CARING FOR THOSE YOU LOVE, AFTER YOU ARE GONE
One of the most important things we can do is to take care of those we love. And under our system of law, our ability to help those we love does not end in death. In the United States, we have the ability to set out in documents how we want our possessions and/or property distributed after we have left this world.
There are three methods of distribution of the property: by statute, by will, or by trust. If someone dies without a valid will, that is called dying “intestate.” When someone dies intestate, their assets are distributed in accordance with State Law. Unless you have a will or a trust, you have no control over what happens with your assets when you pass.
Wills and trusts can work together to direct the distribution of your assets after you pass. While having a will is important, it only avoids the problem of having your assets distributed in accordance with the Statute. When you die, the executor of your will (the person you designate to manage the affairs of your estate and distribute your property), must process your will through the legal proceeding called “Probate.” The process for probating a will varies slightly from State to State, but generally the executor petitions a Court for permission to distribute the assets. This means that each and every asset that is in your estate will be listed in a public document, along with your expressed wishes for the distribution of your estate. Not only is there no privacy, it can be costly. Submitting an estate through Probate can be costly in attorneys fees and court costs. Further, it can take considerable amounts of time–sometimes up to two years –because nothing can be done without the approval of the Court. So, while having a will is better than not having a will, there is yet an even better alternative–a trust.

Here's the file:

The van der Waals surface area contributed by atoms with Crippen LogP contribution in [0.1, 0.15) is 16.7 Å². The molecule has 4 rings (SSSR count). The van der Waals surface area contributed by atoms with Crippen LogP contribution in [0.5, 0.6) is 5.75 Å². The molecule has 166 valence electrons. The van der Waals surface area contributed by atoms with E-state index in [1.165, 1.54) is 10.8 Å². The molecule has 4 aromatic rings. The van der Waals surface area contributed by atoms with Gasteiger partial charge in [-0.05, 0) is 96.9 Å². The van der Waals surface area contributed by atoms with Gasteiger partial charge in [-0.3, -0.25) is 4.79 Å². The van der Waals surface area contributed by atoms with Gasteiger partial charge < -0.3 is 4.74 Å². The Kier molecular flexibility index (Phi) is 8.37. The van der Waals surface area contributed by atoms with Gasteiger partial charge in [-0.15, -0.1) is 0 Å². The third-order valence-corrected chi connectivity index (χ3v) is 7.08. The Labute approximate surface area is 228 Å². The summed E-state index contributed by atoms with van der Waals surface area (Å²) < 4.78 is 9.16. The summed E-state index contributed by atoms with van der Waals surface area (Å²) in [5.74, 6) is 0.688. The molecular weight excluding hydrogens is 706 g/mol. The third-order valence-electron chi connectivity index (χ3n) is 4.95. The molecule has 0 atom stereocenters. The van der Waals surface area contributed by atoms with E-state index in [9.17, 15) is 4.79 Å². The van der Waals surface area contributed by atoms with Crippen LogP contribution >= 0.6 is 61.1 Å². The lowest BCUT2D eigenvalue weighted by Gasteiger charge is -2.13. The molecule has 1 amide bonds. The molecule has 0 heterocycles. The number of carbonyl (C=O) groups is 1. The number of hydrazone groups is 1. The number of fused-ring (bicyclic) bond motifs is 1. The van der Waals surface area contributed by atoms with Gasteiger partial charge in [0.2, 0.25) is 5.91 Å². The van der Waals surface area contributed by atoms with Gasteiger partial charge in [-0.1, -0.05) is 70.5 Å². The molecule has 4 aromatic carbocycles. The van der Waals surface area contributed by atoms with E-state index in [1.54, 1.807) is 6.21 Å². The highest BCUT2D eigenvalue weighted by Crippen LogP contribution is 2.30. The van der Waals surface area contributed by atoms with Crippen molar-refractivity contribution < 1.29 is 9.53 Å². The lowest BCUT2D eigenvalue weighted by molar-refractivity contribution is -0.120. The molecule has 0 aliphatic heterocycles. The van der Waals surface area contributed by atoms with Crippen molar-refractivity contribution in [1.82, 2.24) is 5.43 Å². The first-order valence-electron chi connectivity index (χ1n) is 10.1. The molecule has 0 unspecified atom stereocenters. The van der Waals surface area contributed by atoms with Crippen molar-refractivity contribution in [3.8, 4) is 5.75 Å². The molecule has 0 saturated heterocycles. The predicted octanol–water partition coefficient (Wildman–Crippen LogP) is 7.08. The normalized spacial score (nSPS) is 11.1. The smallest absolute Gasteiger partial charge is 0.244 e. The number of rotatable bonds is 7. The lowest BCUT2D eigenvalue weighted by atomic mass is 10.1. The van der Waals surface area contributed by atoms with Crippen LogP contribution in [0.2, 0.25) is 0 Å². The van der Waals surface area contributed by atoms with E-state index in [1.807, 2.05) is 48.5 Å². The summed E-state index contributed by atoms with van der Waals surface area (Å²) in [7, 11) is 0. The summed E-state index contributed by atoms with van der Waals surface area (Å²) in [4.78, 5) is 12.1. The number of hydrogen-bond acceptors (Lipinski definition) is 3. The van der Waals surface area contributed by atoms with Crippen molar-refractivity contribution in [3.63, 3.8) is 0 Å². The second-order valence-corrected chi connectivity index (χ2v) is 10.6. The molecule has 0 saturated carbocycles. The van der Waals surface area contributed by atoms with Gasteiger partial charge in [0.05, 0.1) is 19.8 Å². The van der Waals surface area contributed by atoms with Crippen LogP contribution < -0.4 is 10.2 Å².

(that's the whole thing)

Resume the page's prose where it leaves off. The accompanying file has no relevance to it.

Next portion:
Trusts work like wills in that they direct the distribution of your assets after you pass. However, unlike a will, the process is done in private (without the Court’s supervision) and can be done immediately because there is no need to wait for Court approval. Trusts are very flexible, as well, and can provide for unique situations, such as a “Special Needs Trust,” where one’s child has special circumstances that make a trust a better alternative than an inheritance. For instance, a trust can be established that allows the beneficiary to receive only a monthly allowance, rather than a single large payment. There are other reasons for establishing a trust, but the point is that a trust can accomplish virtually everything a will can accomplish, and can even accomplish more. There are numerous types of trusts, and they are extremely flexible so that they can be fashioned to suit your particular needs.
Having the right estate plan is an important part of taking care of the ones you love. Contact us and let’s discuss your intentions, so that we can develop a pathway to achieving the final expression for those whom you love.
See our July, 2014 Scafide Law Firm Advisor, “Is A Trust Right Form Me?”
At Scafide Law Firm, we’re here to help others achieve their dreams. It’s what we do. It’s what makes us different.